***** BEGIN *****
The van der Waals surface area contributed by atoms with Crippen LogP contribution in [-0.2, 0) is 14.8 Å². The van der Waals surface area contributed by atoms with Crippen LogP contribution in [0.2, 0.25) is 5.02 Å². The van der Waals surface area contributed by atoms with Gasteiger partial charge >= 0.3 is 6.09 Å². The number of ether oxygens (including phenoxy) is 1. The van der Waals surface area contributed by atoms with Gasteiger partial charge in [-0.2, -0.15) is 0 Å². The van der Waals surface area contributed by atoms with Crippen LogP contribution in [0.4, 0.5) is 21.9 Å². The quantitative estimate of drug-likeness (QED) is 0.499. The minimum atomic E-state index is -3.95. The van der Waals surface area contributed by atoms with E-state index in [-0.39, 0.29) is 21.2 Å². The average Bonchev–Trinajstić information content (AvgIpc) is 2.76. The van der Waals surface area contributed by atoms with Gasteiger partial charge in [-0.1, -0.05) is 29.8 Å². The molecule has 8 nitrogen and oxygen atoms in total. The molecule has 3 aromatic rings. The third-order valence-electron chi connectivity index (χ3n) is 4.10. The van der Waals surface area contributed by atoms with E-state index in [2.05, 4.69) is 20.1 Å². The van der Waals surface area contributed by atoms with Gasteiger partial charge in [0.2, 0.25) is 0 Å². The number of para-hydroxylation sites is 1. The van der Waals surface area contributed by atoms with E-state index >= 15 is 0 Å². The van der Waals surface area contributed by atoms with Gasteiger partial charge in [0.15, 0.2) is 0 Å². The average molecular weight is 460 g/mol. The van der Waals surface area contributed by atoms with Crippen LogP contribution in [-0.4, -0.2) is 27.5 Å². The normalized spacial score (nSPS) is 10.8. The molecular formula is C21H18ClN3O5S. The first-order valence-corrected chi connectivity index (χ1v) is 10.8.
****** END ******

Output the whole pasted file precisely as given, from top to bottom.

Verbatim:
The van der Waals surface area contributed by atoms with Crippen LogP contribution in [-0.2, 0) is 14.8 Å². The van der Waals surface area contributed by atoms with Crippen LogP contribution in [0.2, 0.25) is 5.02 Å². The van der Waals surface area contributed by atoms with Gasteiger partial charge >= 0.3 is 6.09 Å². The number of ether oxygens (including phenoxy) is 1. The van der Waals surface area contributed by atoms with Gasteiger partial charge in [-0.2, -0.15) is 0 Å². The van der Waals surface area contributed by atoms with Crippen LogP contribution in [0.4, 0.5) is 21.9 Å². The quantitative estimate of drug-likeness (QED) is 0.499. The minimum atomic E-state index is -3.95. The van der Waals surface area contributed by atoms with E-state index in [-0.39, 0.29) is 21.2 Å². The average Bonchev–Trinajstić information content (AvgIpc) is 2.76. The van der Waals surface area contributed by atoms with Gasteiger partial charge in [-0.1, -0.05) is 29.8 Å². The molecule has 8 nitrogen and oxygen atoms in total. The molecule has 3 aromatic rings. The third-order valence-electron chi connectivity index (χ3n) is 4.10. The van der Waals surface area contributed by atoms with E-state index in [2.05, 4.69) is 20.1 Å². The van der Waals surface area contributed by atoms with Gasteiger partial charge in [0.2, 0.25) is 0 Å². The number of para-hydroxylation sites is 1. The van der Waals surface area contributed by atoms with E-state index >= 15 is 0 Å². The van der Waals surface area contributed by atoms with Gasteiger partial charge in [0.15, 0.2) is 0 Å². The average molecular weight is 460 g/mol. The van der Waals surface area contributed by atoms with Crippen LogP contribution in [-0.4, -0.2) is 27.5 Å². The normalized spacial score (nSPS) is 10.8. The molecular formula is C21H18ClN3O5S. The first-order valence-corrected chi connectivity index (χ1v) is 10.8.